A world of berries
Jams, pies and tarts are all common uses for berries. The English turn them into mousses, fools and flummeries, while America’s fondness for baking sees berries incorporated into scones and pastry-topped desserts with such delightful names as grunts, cobblers, slumps and buckles. Blueberries are particularly popular, and are included in muffins and bagels. The French use raspberries in fine tarts, vinaigrettes and salads. Italians treat berries simply; a favourite combination is strawberries with a drizzle of balsamic vinegar and a little black pepper.
Behind the name…
Botanically, berries are fruit with internal seeds. This includes citrus fruits, grapes, blueberries, cucumbers and tomatoes, but excludes strawberries, raspberries, blackberries and mulberries. The dictionary’s definition: ‘any small, (usually) stoneless and juicy fruit, irrespective of botanical structure’, is what we commonly regard as berries. The origin of the word is unclear, but there are suggestions that it is of Celtic origin and means red.
These North American natives were introduced to Australia in the 1960s. They grow on bushes in clusters and, unlike other berries, do not continue to ripen after picking. The pigments that colour the fruit are also the ones that contain antioxidants – blueberries have the most of all fruits – and the berries are hailed as a ‘super food’, as research suggests consumption can protect against ageing, heart disease and macular degeneration, as well as helping to boost the memory. A recent finding is that they also contain the anti-cholesterol compound pterostibene.
Blackberries and hybrids
Although there are hundreds of varieties of blackberry, the name usually refers to the European version (bramble). In Australia, wild blackberries are a noxious weed; commercially-bred hybrids are grown in contained environments. Some of these, such as burgundy-coloured loganberries (considered by some to be a species in their own right and by others to be a blackberry/raspberry cross), purplish-black youngberries and reddish-purple boysenberries (a raspberry/blackberry/loganberry cross) can be enjoyed from early summer to mid-autumn.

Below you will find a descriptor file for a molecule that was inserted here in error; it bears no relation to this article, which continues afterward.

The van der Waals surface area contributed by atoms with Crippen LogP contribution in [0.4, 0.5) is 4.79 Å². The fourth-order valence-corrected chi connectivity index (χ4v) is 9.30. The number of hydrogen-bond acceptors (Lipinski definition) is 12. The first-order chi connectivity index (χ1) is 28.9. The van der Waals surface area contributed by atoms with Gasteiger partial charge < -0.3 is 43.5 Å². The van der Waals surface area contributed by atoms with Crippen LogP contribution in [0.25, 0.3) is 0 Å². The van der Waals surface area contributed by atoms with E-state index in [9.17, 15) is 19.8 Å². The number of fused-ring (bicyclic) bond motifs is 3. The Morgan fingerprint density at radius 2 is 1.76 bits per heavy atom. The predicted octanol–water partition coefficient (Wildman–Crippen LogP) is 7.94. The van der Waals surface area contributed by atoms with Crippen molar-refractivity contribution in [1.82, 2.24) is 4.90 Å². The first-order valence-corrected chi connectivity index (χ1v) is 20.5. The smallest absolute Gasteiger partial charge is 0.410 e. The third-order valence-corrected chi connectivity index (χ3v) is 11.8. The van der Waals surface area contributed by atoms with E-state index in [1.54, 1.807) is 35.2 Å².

Raspberries are the most perishable and fragile of berries. The red variety is more common than the golden and black varieties. In peak season, look for punnets containing all three types. There are two seasons – summer and autumn – although the warmer winters of late have seen a continuous supply (with price tags to match).
Both black and white mulberries are available; the latter are fed to silkworms. Deciduous black-mulberry trees are more a mainstay of suburban gardens. Their season starts in October and runs through to February. Mulberries are often collected from the ground, so need to be washed. Do this just before eating and wear gloves and an apron, as they do stain badly.
There are two seasons in Australia for strawberries: winter and summer. Winter strawberries are grown in Queensland, while summer ones come from NSW and Victoria. A 100g serving of strawberries provides twice the daily requirement of vitamin C; they’re also high in antioxidants and a good source of vitamin K, the B vitamins and iodine.